About Flash 4 About this workbook 5




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Contents


Contents 3

About Flash 4

About this workbook 5

The workspace 6

Getting Started with Flash 7

Symbols 8

Create a button symbol 8

Define the button’s states 8

Scenes 12

Create a scene 12

Animations 14

Create a motion-tweened animation 14

Layers 16

Add a layer 16

Name layers 16

Adding interactivity 19

Add Action Script to a button 20

Add Action Script to the timeline 21

Publishing the movie 25

Accessibility 26

Creating accessible content 26

Basic accessibility support in Flash Player 26






About Flash


Flash is an advanced authoring software package for creating interactive content. With Flash you can design and author interactive websites, animations etc. with rich media such as video, graphics, sound. Flash animations can be truly engaging offering a unique experience.
You can use Flash to:

  • Create animations or simulations;

  • Create interactive websites;

  • Create interactive quizzes;

  • Engaging activities such as drag and drop exercises;

  • Export your Flash files to a .swf file which can be viewed in a web browser.

To view Flash content you need to have the Adobe Flash Player installed on your computer. You can download the Adobe Flash Player for free from Adobe’s Download page at: http://www.adobe.com/support/flashplayer/downloads.html



About this workbook

This is workbook has been created to accompany the training course Getting Started with Flash. It is a reference guide introducing you to the basics of Flash. When you complete the task of the exercise in the workbook you will be able to:




  • View a Flash movie and modify it;

  • Create button symbols;

  • Work with scenes;

  • Add text and graphics;

  • Create (motion-tweened) animations;

  • Create layers to organise content;

  • Add interactivity to a movie by:

    • Adding Actions to a button;

    • Adding Actions to the timeline.

  • Publish a Flash movie.

The workspace


When you start Flash Basic 8 you will see a window similar to the one below.

  1. At the top of the window you will see the Menu bar (File - Edit - View - Insert - Modify - Test - Commands - Control - Window and Help).

Underneath the menu bar you can see:



  1. The toolbar;

  2. The timeline;

  3. The stage;

  4. The panels.



Toolbar

Panels


Menu bar








The stage


The timeline

The Properties panel

Getting Started with Flash


Open the movie main_movie.fla (your instructor will give you the location of this file).
A screen similar to the one below appears:

Spend some time to experiment with the workspace.

- Can you see the four layers on the timeline?


Have a look at the library panel on the right of the screen.

- Can you see the symbols on the library? Click on each name to preview them.


You can also check the properties of the movie. Select Modify>Document to check the dimensions and other properties of the document.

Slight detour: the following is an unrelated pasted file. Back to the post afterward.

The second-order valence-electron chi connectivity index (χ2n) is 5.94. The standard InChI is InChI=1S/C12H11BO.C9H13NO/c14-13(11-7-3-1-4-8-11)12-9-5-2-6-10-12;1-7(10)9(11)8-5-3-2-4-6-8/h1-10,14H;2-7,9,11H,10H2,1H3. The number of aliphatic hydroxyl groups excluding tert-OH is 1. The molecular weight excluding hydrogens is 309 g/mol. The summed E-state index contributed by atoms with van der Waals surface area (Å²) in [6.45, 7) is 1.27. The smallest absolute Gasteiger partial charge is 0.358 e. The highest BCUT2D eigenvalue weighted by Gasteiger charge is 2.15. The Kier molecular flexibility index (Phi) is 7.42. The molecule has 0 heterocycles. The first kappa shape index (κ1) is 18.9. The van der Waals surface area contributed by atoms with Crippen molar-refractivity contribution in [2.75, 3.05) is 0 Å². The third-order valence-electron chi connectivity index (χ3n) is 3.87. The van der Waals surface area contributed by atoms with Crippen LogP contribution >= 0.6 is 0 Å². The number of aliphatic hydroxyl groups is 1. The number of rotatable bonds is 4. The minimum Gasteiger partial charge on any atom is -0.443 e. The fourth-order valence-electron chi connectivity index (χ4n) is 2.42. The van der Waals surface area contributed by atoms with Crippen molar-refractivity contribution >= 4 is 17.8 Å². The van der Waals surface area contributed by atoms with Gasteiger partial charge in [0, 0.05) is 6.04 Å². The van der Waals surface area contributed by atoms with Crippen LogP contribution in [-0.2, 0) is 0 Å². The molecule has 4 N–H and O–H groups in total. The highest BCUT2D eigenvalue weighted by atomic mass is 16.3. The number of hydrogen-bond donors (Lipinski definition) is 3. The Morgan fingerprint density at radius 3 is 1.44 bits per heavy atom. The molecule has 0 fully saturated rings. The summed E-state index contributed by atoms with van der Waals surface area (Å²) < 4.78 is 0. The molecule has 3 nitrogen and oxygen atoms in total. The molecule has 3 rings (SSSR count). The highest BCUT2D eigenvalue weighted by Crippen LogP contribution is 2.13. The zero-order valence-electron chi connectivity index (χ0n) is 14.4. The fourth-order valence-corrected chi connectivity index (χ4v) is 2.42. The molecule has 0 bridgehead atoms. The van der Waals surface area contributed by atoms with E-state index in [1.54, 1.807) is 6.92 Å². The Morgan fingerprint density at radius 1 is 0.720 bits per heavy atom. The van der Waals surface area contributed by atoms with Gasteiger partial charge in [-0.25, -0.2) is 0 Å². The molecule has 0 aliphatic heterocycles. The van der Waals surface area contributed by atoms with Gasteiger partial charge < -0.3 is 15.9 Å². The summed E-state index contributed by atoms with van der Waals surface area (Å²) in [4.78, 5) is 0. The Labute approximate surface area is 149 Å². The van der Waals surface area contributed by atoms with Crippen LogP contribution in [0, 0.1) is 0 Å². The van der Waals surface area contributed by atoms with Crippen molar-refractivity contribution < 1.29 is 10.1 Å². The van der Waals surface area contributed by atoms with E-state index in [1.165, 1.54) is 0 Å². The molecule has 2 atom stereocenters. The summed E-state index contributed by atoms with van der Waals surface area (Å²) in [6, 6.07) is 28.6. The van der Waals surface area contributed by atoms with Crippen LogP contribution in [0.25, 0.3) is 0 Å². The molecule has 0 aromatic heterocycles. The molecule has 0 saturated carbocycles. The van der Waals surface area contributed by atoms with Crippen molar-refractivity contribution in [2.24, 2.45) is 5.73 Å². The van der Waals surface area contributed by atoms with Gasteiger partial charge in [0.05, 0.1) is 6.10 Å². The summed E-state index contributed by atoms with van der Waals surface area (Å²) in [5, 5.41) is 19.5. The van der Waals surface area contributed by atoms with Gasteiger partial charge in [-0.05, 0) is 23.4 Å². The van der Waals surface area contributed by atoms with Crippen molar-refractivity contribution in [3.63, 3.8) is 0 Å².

If you are ready move to the next section to start the exercise.

Symbols


You can draw shapes, objects etc on the stage. To organise these elements you convert them to symbols. There are three types of symbols you can create in Flash:

  1. Graphics: these are reusable static images and are not interactive. You need to convert a graphic to a button to add interactivity.

  2. Buttons: these are used to add interactivity to a movie. Buttons respond to actions such as mouse clicks, rollovers, key presses and other actions.

  3. Movie clips: these are reusable flash animations that can be inserted into your movie. Movie clips play independently of the main movie timeline.

Whenever you create a symbol it is automatically added to the library. Once a symbol has been created, you can drag and drop onto the stage as many instances of it as you want.


Create a button symbol


  1. On the timeline click on the layer ‘wales’ to select the content of this layer. You will notice that the ‘Wales area of the map’ has been highlighted on the stage.




  1. Select Modify>Convert to symbol. On the pop-up that appears:

    1. Type button_wales in the name field;

    2. Select button for type;

    3. Click OK.




  1. You will notice that the button has been added to the library.


Note:

Now that you have created the button_wales you can drag onto the stage as many button_wales instances as you want. You can name each instance on the properties panel.

Naming the instances is very important when you are using Action Script to add interactivity.

Define the button’s states


A button symbol has 4 frames (states) you can define. Up, Over, Down & Hit.

  • The Up state is the way the button appears when there is no mouse interaction (the way it appears on the stage).

  • The Over state is the way the button appears when the mouse is over the button.

  • The Down state is the way the button appears when the mouse is clicked (down) by the user.

  • The Hit state is invisible to the user. However, it is very important as it defines the area that the user can click on for interaction.




  1. If not already selected, select the button_wales you have just created on the stage. You will notice a light blue border around the button.



  1. Double-click on the button. You will notice that the timeline changes to the button’s timeline.



Note:

You can always return to the main timeline by clicking on the Scene 1 hyperlink on the top of the timeline window.




  1. You will now define the Over state of the button. Click the grey cell underneath ‘Over’ and insert a keyframe. To do this either: